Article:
Are We Ready for Self-government?

Recently there have been riots in Pakistan and Iran as usual and also in North Carolina and California and elsewhere. Mobs assembled, shouted, waved banners and made it clear that they were really, really angry about something. In Pakistan they burned down dozens of homes belonging to Christians, sometimes with the Christians inside. So far the American mobs have not gone that far.

The question has been asked repeatedly in editorial pages whether the Iraqis are ready for self-government. It may be more relevant to ask whether Americans are.

The mob is a venerable institution but we may forget how very “American” it is to form a mob. In pre-Civil War Philadelphia, Boston, New York, and many other cities mobs were a familiar part of life. Sometimes they were after African Americans, sometimes after the Irish, sometimes lesser game. In New York in 1849, mobs formed to shout down Shakespearean actors.

It seems that there were two rival actors, Mr. Macready and Mr. Forrest, whose rivalry had begun in England and been imported. Thus when Mr. Macready came on stage at the New York Opera House as Macbeth, the supporters of Mr Forrest were there to salute him with “a shower of missiles, rotten eggs, and other unsavory objects, with shouts and yells of the most abusive epithets.” The performance was, perforce, suspended, “the respectable part of the audience dispersed,” and calm was briefly restored. That was for starters.

The Macready contingent, however, made it known that they would not let their man be driven from the stage, so the next day Forrest’s forces posted notices in various parts of the city and “bands of ruffians, gratuitously supplied with tickets by richer rascals,” were sent to take possession of the theater. The police were on hand in force when Mr Macready began his performance and persisted in spite of yells and hisses. But the crowd outside assailed the exterior of the building, smashed windows, and demolished doors.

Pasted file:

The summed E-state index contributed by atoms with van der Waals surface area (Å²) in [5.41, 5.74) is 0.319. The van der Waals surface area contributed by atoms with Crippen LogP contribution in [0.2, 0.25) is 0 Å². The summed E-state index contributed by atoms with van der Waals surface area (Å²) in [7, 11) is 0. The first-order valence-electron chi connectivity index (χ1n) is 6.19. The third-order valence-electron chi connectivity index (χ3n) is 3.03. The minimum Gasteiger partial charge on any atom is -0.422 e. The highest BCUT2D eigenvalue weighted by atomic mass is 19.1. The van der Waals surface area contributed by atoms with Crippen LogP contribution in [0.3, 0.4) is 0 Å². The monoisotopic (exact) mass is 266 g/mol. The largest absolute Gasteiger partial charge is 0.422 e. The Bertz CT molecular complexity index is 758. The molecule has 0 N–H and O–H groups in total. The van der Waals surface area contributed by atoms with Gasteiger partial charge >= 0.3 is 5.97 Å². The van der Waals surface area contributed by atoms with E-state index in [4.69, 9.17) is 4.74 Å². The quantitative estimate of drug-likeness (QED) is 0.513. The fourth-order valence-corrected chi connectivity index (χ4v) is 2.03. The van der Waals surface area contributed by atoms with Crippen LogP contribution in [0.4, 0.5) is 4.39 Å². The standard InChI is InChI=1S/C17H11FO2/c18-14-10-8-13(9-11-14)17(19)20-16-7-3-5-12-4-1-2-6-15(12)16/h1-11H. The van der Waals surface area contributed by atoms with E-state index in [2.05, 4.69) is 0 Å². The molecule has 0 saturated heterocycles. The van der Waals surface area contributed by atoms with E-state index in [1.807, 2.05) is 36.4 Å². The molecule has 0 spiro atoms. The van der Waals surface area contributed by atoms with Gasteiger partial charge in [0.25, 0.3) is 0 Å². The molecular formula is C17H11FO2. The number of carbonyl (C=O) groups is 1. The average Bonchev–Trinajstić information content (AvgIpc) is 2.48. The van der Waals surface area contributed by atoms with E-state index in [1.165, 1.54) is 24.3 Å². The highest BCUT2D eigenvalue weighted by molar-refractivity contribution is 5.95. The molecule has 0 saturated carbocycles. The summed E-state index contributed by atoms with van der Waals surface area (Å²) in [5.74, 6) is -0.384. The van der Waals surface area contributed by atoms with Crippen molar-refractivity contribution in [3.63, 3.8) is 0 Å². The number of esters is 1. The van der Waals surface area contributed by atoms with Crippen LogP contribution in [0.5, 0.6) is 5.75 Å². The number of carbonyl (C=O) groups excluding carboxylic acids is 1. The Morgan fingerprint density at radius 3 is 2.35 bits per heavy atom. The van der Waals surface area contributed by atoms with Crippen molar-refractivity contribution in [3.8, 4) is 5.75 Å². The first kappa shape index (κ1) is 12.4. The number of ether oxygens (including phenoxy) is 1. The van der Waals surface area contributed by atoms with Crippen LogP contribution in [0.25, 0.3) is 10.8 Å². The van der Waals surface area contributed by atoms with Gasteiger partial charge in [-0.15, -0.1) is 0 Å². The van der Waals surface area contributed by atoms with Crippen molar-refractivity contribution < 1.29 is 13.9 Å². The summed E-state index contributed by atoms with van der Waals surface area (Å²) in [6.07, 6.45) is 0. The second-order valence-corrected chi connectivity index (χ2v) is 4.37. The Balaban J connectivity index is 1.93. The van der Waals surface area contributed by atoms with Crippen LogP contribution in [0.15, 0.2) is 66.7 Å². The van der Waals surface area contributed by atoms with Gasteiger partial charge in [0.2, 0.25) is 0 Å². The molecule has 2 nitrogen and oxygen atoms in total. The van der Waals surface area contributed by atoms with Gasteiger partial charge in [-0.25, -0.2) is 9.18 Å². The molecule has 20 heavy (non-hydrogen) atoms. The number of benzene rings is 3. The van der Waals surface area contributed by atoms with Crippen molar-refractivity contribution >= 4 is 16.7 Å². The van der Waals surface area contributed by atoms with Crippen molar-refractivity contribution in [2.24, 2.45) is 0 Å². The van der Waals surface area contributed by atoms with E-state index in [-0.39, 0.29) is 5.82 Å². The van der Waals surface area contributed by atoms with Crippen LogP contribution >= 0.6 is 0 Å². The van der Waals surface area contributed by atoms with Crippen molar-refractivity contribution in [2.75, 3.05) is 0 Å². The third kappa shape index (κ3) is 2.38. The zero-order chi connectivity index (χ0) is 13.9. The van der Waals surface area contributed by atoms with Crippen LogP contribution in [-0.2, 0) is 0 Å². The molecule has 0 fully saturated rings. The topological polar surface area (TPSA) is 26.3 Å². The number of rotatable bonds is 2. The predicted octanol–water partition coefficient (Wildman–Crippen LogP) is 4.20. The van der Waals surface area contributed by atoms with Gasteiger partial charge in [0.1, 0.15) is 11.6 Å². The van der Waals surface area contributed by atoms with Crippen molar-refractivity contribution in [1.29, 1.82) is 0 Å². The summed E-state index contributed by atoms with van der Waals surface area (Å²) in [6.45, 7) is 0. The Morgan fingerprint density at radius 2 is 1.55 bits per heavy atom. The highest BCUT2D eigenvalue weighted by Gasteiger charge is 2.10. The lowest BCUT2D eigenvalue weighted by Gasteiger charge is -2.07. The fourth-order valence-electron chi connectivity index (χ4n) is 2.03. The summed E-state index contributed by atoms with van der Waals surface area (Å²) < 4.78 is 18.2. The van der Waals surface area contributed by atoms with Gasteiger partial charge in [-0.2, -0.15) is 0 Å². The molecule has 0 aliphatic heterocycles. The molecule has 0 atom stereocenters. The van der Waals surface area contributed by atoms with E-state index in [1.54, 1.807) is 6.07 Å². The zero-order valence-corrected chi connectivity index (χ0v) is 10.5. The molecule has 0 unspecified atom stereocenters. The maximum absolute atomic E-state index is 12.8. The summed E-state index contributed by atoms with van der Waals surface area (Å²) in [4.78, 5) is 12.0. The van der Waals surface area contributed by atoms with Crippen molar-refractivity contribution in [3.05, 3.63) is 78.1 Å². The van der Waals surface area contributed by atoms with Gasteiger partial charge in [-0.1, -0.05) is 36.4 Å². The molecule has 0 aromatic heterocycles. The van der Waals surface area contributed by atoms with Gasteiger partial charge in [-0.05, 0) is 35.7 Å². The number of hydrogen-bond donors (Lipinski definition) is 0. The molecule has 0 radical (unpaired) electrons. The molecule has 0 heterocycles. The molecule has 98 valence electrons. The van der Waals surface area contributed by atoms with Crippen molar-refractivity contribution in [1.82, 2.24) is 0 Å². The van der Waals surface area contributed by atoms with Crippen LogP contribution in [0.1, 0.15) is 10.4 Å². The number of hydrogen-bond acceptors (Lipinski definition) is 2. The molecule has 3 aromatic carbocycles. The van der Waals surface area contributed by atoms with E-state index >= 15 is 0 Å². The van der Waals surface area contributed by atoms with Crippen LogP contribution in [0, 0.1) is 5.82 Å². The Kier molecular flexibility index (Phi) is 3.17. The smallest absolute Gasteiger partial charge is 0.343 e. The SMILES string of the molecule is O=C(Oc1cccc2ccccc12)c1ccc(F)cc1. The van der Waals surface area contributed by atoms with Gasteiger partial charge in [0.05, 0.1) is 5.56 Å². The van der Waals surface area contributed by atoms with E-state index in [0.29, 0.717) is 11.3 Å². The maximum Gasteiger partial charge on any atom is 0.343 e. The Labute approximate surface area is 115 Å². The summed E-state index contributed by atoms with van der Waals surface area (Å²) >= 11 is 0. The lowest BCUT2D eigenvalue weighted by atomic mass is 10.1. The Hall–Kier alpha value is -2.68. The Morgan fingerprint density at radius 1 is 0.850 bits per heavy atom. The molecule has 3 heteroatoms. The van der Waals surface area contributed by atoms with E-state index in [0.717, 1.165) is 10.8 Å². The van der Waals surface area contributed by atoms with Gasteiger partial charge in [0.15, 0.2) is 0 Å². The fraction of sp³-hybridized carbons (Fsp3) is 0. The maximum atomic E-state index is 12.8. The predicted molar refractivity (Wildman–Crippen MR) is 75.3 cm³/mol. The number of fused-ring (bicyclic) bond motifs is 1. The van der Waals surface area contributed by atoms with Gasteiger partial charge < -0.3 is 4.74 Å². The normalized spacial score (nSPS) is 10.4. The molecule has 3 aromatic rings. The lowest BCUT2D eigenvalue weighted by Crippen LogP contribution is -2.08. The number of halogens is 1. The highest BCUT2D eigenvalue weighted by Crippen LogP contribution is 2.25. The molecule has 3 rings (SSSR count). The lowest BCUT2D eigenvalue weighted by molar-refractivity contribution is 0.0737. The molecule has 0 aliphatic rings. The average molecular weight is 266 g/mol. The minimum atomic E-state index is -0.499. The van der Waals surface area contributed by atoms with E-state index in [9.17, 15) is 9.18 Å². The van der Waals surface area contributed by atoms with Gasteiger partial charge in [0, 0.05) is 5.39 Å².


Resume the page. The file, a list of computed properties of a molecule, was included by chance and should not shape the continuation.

The diarist, Philip Hone, was making his escape, thankful to be unharmed, when he met a detachment of troops – some sixty cavalry and 300 infantry – on their way to the battle. Another detachment arrived by another route. Both were assailed by the mob and some were severely injured. At this point, orders were given to fire and three or four volleys were discharged killing at least twenty and wounding many more. Meanwhile, Macready changed clothes with another actor, was smuggled in a carriage to New Rochelle, caught a train to Boston, and left a few days later for England

This is one story of many. Twenty years earlier, abolitionists built a hall in Philadelphia only to have it burned down by a mob. In New York, in 1863, riots provoked by the seeming unfairness of the draft laws, resulted in the death of over a hundred, and the burning down of at least fifty buildings, including two churches. African Americans were a particular target and an orphanage for black children was burned down. Since the mob was primarily working class and Irish, Protestants were also in danger. Famously, as the mob approached the General Seminary a seminarian put on his cassock and stood on the steps to say “This is a catholic institution.” The mob roared on by.

There were riots in Detroit in World War II, in Los Angeles during Viet Nam, and in New York and elsewhere when Martin Luther King Jr. was assassinated. It is a venerable instrument of radical politics in this country. We remember, of course, the mobs that attempted to intimidate the ballot counters in Florida in 2000. So here we go again. Are we ready for self-government?

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